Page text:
dvjournalTHE OWL... A Short Story...

The SkyHunters Program inspired Rob to add his short story, "The Owl" to the Deerhorn Journal. We hear the hoo-hoo-HOO of the Great Horned Owls, and the gargled screeches of the barn owls almost nightly. See if this story resonates with you, as it does with me.

Do you have a story, poem, or memory to share. Please send it on:



FALL IS HERE... & So are baby rattlesnakes


RattleSnake1YRNira Clark, our resident Deerhorn biologist, answers questions and provides some facts and advice on our local poplulation of rattlesnakes. Nira teaches biology at Southwestern College and specializes in snakes and reptiles. This is a timely article with good information on identification (lots of pictures, too!) Full Article

Note: Rob and I found this small rattler last year. We had never seen one with such dark, distict markings, but the head and tail were unmistakeable.


swapmeetthumbDV SWAPMEET



7:00 AM Saturday morning The guide balloons were aloft, the flags were flying, packed and laden pickups, trailers, and cars turned into the McKinley's driveway off Elena Lane--- site of the Old DV Lodge. It was a good, old-fashioned Swap-Meet-Deerhorn-Style: furniture, tools, liniments, t-shirts, secret seasonings, handcrafted gifts: the basic "what-all's" of backcountry sheds and barns.



The RFPD Chippers, Josh and Donald, have visited Deerhorn for several days during the last month or so. I signed up online last March... and just kept adding to my piles while waiting. Be patient: they are good guys who work hard. They are a two-man crew responsible for 720 square miles of brush piles! They tend to come without warnine, just following the Deerhorn signer-uppers. They'll return if they don't find you home. But it sure is wonderful to see them at the door with that machine of theirs. They deserve our thanks and appreciation-- maybe a glass of cold water too! Backcountry residents can sign up for this free service online:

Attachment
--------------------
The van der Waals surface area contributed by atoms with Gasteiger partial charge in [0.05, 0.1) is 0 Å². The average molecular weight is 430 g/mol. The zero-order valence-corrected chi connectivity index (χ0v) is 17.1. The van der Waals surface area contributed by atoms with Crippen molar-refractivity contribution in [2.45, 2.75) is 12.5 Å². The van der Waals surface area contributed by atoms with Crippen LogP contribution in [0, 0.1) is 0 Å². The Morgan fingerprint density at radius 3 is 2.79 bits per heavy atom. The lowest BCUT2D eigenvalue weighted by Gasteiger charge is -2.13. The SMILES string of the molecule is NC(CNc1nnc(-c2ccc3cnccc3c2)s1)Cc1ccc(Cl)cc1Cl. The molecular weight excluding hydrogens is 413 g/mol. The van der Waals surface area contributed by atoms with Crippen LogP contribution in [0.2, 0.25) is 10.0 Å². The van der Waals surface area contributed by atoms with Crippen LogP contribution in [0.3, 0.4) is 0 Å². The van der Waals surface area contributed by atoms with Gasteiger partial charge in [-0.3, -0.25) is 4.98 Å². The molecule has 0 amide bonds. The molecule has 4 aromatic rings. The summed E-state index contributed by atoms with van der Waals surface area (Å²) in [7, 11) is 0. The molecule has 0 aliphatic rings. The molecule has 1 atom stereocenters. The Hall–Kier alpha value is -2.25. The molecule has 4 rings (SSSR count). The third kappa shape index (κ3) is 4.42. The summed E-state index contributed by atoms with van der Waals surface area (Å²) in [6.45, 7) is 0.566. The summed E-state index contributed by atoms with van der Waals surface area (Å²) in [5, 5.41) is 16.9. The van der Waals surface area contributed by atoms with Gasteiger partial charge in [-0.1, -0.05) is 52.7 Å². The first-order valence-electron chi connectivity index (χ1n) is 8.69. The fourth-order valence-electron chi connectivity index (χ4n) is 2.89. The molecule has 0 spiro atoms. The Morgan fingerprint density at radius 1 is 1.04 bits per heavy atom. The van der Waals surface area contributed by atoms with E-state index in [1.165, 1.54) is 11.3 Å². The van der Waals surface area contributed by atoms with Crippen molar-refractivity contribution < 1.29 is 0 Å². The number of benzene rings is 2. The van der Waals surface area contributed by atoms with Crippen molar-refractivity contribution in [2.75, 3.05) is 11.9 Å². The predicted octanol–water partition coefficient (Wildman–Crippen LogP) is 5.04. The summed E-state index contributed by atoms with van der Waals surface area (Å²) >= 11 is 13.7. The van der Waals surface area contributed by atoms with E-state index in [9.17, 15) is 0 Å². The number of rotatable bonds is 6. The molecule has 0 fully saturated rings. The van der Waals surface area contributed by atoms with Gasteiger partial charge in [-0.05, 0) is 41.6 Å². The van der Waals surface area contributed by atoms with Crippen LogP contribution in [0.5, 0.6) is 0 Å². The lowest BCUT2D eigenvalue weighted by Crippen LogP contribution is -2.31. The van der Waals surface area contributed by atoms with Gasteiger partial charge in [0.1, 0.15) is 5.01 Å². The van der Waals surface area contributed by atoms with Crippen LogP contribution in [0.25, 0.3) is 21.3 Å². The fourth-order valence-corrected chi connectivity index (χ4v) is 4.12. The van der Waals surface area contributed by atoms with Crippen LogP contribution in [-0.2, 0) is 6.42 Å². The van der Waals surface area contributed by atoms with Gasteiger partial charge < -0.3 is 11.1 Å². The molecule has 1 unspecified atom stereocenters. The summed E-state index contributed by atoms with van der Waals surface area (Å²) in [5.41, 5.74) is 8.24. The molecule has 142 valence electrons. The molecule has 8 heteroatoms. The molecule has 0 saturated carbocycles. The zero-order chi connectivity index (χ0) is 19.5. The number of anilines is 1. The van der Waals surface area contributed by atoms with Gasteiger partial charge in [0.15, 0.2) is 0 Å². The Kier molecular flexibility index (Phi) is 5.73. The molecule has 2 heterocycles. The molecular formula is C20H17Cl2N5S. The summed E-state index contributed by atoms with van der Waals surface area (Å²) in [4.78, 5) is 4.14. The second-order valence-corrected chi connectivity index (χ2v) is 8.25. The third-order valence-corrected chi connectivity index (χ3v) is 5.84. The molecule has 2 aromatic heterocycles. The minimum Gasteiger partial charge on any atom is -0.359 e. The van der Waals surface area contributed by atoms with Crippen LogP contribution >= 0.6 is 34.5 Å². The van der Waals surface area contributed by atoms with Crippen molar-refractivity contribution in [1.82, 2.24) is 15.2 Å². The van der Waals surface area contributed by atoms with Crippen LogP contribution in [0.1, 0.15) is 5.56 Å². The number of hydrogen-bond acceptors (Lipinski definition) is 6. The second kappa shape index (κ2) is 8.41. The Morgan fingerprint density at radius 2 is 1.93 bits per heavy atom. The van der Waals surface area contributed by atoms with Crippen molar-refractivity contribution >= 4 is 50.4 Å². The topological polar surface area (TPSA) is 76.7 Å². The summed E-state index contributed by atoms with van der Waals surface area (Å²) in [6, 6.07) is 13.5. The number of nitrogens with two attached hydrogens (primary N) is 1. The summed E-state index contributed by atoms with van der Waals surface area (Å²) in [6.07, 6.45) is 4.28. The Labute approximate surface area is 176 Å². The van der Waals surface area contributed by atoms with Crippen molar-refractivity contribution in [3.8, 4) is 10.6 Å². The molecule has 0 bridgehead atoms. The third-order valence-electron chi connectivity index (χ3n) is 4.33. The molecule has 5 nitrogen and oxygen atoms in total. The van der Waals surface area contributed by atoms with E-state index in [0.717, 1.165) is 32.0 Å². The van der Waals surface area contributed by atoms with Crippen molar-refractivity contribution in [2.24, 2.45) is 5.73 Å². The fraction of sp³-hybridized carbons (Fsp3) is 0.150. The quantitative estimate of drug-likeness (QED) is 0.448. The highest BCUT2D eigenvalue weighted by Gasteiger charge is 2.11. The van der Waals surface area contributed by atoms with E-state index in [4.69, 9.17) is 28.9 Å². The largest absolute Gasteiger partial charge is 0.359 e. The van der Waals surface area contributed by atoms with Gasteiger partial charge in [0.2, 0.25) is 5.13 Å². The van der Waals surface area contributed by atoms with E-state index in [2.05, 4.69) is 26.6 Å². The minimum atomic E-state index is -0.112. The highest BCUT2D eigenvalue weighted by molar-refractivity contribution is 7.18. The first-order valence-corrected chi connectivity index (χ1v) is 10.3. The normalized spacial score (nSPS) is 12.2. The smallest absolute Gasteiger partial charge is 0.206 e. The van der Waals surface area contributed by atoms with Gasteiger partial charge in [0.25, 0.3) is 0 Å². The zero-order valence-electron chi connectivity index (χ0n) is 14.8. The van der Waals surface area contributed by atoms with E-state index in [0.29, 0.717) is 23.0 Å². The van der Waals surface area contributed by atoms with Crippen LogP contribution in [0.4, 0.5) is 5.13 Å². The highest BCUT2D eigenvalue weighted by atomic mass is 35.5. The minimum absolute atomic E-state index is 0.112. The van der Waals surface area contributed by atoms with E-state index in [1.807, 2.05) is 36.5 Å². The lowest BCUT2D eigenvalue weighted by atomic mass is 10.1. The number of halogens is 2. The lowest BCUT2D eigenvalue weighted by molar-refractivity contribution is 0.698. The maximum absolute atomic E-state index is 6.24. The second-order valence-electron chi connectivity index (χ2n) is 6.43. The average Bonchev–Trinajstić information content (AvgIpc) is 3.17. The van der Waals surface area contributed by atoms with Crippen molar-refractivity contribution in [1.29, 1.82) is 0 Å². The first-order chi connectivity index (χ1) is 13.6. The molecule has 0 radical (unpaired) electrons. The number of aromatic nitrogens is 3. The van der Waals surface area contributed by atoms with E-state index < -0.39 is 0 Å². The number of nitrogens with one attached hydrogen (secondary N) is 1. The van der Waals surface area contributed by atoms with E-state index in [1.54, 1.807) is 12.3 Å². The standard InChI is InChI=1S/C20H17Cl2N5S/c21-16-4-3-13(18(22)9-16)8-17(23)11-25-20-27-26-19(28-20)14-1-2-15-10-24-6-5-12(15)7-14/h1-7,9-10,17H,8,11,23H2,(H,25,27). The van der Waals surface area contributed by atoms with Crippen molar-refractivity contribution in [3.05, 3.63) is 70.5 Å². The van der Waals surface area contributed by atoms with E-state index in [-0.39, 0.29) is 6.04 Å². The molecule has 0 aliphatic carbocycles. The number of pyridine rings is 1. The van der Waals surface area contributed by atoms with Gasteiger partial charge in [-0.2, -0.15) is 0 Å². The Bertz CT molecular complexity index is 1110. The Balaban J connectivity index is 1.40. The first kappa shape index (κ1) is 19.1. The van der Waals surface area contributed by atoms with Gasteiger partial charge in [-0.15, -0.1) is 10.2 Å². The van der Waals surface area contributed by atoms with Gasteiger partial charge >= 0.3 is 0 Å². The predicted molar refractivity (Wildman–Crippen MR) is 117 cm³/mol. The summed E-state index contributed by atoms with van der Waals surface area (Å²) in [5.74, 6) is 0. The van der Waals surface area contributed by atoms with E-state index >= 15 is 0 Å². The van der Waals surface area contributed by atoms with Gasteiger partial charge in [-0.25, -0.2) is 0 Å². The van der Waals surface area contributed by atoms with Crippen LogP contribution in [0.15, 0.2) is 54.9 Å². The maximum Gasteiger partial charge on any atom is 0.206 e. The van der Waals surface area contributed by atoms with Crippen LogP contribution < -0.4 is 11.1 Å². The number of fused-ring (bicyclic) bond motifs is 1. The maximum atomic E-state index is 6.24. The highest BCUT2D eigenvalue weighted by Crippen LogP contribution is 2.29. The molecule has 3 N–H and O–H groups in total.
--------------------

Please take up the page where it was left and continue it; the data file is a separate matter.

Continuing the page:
SD Humane Society/SPCA Presentation

Animal Disaster Preparation/Evacuation

Click here to download the 6-page handout


Grand Opening of the Jamul Fire Station #36

Ariele Johannson and other neighbors represented Deerhorn Valley at the grand opening.


Article and Pictures

WILDFIRE PREP: SIX Things to Do Right Now...


1) Register your cellphone for reverse 911 calls

2) Register for Wildfire Alerts

3) Bookmark the Deerhorn Blog, Twitter, and Facebook links

4) Register your email for Antler Updates.

5) Download these two emergency booklets & watch the video: :

Ready, Set, Go! (PDF File)

Wildfire: Are You Prepared? (PDF File)

6) Order a (fire resistant) reflective address sign.

Download order form here.

Great Weather, Location, and Event!



What a marvelous presentation! The sun shone (but not too hot), the location, surrounded by our beautiful mountains, was perfect. More than 80 friends and neighbors delighted in this outdoor experience.

Nancy Conney, founder and presenter of SkyHunters, extends her sincere thanks on to everyone who attended Sunday.  She was so appreciative of the generous donations, the great questions, the obvious interest and caring for these magnificent birds, and the community spirit that was so evident. She was inspired by your turnout and the respect and interest shown in raptors, their rehabilitation, and preservation. She does NOT want to wait another 12 years to return!